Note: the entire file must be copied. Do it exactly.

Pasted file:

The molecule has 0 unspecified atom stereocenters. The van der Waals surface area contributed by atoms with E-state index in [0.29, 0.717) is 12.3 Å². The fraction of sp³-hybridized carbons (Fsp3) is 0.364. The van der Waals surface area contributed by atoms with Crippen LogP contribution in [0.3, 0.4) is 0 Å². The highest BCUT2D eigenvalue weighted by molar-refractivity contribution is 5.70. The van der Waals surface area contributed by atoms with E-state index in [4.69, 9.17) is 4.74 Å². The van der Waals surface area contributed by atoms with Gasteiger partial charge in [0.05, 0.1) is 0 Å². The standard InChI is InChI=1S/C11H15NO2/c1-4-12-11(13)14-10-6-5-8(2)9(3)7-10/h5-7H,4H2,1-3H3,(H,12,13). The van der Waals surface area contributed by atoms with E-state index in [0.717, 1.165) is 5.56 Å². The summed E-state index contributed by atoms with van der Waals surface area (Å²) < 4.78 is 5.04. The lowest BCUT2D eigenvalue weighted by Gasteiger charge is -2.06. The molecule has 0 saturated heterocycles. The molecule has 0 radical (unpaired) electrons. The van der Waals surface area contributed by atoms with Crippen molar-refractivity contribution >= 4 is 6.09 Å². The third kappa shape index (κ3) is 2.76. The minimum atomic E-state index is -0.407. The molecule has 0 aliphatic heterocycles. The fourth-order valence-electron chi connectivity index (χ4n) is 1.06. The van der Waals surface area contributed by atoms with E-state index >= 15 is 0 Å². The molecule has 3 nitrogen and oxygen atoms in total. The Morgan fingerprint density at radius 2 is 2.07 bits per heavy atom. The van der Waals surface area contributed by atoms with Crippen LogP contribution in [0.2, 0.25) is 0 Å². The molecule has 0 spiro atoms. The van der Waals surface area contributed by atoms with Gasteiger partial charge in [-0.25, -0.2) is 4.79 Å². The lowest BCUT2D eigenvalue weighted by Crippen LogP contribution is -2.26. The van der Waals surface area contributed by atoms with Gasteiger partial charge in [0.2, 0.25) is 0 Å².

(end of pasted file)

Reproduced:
The molecule has 0 unspecified atom stereocenters. The van der Waals surface area contributed by atoms with E-state index in [0.29, 0.717) is 12.3 Å². The fraction of sp³-hybridized carbons (Fsp3) is 0.364. The van der Waals surface area contributed by atoms with Crippen LogP contribution in [0.3, 0.4) is 0 Å². The highest BCUT2D eigenvalue weighted by molar-refractivity contribution is 5.70. The van der Waals surface area contributed by atoms with E-state index in [4.69, 9.17) is 4.74 Å². The van der Waals surface area contributed by atoms with Gasteiger partial charge in [0.05, 0.1) is 0 Å². The standard InChI is InChI=1S/C11H15NO2/c1-4-12-11(13)14-10-6-5-8(2)9(3)7-10/h5-7H,4H2,1-3H3,(H,12,13). The van der Waals surface area contributed by atoms with E-state index in [0.717, 1.165) is 5.56 Å². The summed E-state index contributed by atoms with van der Waals surface area (Å²) < 4.78 is 5.04. The lowest BCUT2D eigenvalue weighted by Gasteiger charge is -2.06. The molecule has 0 saturated heterocycles. The molecule has 0 radical (unpaired) electrons. The van der Waals surface area contributed by atoms with Crippen molar-refractivity contribution >= 4 is 6.09 Å². The third kappa shape index (κ3) is 2.76. The minimum atomic E-state index is -0.407. The molecule has 0 aliphatic heterocycles. The fourth-order valence-electron chi connectivity index (χ4n) is 1.06. The van der Waals surface area contributed by atoms with E-state index >= 15 is 0 Å². The molecule has 3 nitrogen and oxygen atoms in total. The Morgan fingerprint density at radius 2 is 2.07 bits per heavy atom. The van der Waals surface area contributed by atoms with Crippen LogP contribution in [0.2, 0.25) is 0 Å². The molecule has 0 spiro atoms. The van der Waals surface area contributed by atoms with Gasteiger partial charge in [-0.25, -0.2) is 4.79 Å². The lowest BCUT2D eigenvalue weighted by Crippen LogP contribution is -2.26. The van der Waals surface area contributed by atoms with Gasteiger partial charge in [0.2, 0.25) is 0 Å².